Good advice thank you. At this rate I'll sound like I know what I'm doing!!!
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Old 21 May 2007, 14:49   #36
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Take your time and find something that you are comfortable with. Ideally try a few boats out before you buy - ask around here and you'll probably get a few offers of test rides in other people's boats.

Good luck!

John
I think this is a great idea. With the powerboat course it will be on mostly Ribs so I'm hoping I will get a much better understanding about the genuine size and what that means - I might well find that 6.5 m seems enormouse and 5.5 is just fine.

I think the more exposure to this fab website will also stand me in good sted. I already (think) I have a better understanding on engines and costs (both buying and running). I just need to rob that bank - where is my ballaclava... Only kidding
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Old 21 May 2007, 14:57   #37
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I think this is a great idea. With the powerboat course it will be on mostly Ribs so I'm hoping I will get a much better understanding about the genuine size and what that means - I might well find that 6.5 m seems enormouse and 5.5 is just fine.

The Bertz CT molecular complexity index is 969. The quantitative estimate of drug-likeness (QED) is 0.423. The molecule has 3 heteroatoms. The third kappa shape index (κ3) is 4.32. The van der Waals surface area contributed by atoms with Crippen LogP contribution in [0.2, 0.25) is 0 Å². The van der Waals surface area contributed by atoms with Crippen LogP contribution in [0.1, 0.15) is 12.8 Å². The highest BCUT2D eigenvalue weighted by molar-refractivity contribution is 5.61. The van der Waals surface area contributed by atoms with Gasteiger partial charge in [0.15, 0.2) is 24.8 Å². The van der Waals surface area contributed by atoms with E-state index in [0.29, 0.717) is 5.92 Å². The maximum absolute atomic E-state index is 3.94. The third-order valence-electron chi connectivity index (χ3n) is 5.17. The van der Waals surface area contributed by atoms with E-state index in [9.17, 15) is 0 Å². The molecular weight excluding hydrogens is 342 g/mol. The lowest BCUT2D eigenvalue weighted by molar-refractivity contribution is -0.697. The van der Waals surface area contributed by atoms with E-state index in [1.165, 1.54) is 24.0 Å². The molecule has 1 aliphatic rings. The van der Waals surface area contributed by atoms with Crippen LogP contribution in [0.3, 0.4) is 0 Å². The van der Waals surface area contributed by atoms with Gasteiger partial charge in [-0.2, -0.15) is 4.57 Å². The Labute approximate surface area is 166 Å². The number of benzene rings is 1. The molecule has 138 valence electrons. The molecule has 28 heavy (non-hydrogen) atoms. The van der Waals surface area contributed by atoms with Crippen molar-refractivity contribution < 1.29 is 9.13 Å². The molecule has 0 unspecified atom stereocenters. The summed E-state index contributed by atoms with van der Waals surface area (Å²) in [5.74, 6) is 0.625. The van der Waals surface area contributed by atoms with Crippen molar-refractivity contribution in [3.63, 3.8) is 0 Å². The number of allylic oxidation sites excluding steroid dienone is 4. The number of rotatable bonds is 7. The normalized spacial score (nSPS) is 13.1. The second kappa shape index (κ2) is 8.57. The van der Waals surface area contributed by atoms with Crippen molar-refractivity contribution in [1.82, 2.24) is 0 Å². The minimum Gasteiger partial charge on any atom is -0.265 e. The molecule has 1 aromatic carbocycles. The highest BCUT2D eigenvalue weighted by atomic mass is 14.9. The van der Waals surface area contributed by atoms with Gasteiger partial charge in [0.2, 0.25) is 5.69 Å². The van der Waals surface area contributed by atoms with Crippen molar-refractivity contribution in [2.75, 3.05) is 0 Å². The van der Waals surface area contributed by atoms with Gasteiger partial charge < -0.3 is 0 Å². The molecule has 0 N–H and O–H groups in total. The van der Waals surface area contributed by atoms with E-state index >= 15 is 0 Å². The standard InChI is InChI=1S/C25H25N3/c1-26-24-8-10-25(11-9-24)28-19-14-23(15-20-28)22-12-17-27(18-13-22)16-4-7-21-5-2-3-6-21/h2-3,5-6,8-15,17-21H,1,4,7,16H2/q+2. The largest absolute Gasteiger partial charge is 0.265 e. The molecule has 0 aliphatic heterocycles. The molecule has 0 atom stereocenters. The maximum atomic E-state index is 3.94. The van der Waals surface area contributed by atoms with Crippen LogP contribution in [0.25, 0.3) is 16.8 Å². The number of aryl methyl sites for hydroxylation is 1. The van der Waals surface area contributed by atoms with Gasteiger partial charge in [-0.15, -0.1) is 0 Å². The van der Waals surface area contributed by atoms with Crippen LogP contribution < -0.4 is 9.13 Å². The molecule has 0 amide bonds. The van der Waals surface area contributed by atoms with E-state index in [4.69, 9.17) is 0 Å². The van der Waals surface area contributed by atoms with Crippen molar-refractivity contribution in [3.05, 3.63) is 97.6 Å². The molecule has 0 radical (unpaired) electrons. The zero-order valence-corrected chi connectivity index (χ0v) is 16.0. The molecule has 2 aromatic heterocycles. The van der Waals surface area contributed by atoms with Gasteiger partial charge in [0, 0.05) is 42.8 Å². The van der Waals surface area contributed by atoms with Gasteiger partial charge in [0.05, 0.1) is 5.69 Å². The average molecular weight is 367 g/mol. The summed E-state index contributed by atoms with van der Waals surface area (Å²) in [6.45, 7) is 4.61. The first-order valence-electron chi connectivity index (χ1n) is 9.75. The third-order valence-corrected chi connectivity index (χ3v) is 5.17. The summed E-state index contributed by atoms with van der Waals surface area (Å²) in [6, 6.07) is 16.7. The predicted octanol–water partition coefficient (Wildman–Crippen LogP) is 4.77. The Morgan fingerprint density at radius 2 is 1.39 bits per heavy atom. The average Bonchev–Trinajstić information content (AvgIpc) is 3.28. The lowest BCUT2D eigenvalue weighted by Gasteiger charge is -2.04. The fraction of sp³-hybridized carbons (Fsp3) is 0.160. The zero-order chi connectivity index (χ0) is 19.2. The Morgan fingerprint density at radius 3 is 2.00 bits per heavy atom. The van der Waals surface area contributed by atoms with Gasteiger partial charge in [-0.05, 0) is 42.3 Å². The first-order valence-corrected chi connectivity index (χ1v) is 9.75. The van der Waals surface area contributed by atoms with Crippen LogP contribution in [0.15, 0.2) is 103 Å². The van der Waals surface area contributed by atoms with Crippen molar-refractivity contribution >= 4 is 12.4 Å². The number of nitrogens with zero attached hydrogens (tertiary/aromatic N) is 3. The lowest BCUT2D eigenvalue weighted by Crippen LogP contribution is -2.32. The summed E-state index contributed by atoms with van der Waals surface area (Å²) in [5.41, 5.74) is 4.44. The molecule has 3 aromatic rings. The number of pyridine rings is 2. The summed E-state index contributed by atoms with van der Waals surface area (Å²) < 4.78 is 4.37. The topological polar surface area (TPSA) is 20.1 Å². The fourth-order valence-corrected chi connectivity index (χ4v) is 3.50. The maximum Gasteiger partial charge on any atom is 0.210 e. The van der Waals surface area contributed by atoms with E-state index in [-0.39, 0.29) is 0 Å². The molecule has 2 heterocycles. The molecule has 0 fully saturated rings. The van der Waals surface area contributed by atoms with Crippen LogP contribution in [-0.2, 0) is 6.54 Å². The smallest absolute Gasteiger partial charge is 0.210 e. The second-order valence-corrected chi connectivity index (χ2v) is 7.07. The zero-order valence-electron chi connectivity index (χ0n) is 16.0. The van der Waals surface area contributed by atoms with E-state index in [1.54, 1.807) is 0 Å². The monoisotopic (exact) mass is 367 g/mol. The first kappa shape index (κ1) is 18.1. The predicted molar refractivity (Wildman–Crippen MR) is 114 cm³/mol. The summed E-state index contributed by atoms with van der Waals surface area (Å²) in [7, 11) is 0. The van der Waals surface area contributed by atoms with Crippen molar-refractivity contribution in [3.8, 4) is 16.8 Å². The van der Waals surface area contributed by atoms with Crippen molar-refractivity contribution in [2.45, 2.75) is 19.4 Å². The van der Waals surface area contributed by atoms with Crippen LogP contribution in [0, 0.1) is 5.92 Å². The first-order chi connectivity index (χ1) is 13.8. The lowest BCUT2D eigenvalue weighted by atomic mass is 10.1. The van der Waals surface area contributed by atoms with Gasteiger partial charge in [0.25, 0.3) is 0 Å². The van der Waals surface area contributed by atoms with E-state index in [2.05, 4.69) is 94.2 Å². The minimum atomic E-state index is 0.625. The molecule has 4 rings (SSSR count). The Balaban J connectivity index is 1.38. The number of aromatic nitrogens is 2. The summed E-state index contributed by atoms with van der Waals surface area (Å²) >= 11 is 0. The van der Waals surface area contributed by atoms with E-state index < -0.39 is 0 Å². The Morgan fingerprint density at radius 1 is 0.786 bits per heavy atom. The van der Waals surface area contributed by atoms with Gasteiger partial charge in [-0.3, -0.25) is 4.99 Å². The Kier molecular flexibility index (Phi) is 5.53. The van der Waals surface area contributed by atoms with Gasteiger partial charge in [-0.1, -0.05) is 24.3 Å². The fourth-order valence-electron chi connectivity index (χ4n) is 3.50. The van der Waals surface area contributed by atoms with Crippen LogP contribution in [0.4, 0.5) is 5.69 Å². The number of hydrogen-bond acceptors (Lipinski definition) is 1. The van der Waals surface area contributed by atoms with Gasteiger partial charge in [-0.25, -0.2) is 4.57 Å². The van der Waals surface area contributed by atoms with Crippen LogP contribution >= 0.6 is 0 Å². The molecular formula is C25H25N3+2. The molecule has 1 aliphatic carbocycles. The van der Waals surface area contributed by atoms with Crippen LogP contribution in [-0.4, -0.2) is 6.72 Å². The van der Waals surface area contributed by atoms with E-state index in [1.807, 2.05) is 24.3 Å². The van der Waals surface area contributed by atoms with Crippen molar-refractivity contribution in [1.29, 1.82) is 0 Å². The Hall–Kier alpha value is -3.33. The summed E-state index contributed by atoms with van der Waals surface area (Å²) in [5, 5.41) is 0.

I think the more exposure to this fab website will also stand me in good sted. I already (think) I have a better understanding on engines and costs (both buying and running). I just need to rob that bank - where is my ballaclava... Only kidding
I need some Cash for my new RIB! Tell me what Bank you're robbing and I'll be the getaway driver for you
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Old 21 May 2007, 15:13   #38
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I need some Cash for my new RIB! Tell me what Bank you're robbing and I'll be the getaway driver for you
A getaway driver of a RIB I hope...
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Old 21 May 2007, 15:16   #39
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I have found one: Humber 6.5m Rib. professionally retubed 2006, Engine 2003 Volvo Penta 4.3 GS, V6 petrol with duo prop outdrive.
Petrol inboards aren't very popular (probably because of the disadvantages people here say with inboards - but with a diesel some of these disadvantages are outweighed (no pun intended) - but with a petrol its not normally the case). I'm not telling you not to buy the petrol inboard - but bear in mind that less popular = no easy to resell.
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Old 21 May 2007, 15:23   #40
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if you buy a diesel now it might well be very difficult to sell on when the price of Diesel goes up, it will almost certainly cost you more in terms of depreciation.
Andy - interestingly I asked exactly that question a few weeks ago http://rib.net/forum/showthread.php?t=18991 - and the resounding answer I got was - that second hand diesel rib prices were likely to be little affected by the new tax rules.

If a diesel rib has already depreciated to 10k (the budget in this thread) then it is unlikely to depreciate much further very quickly.

However - I think I agree with what has been said here - unless you have a specific reason to go diesel then petrol outboard is more "normal" and one assumes therefore, in general a better solution.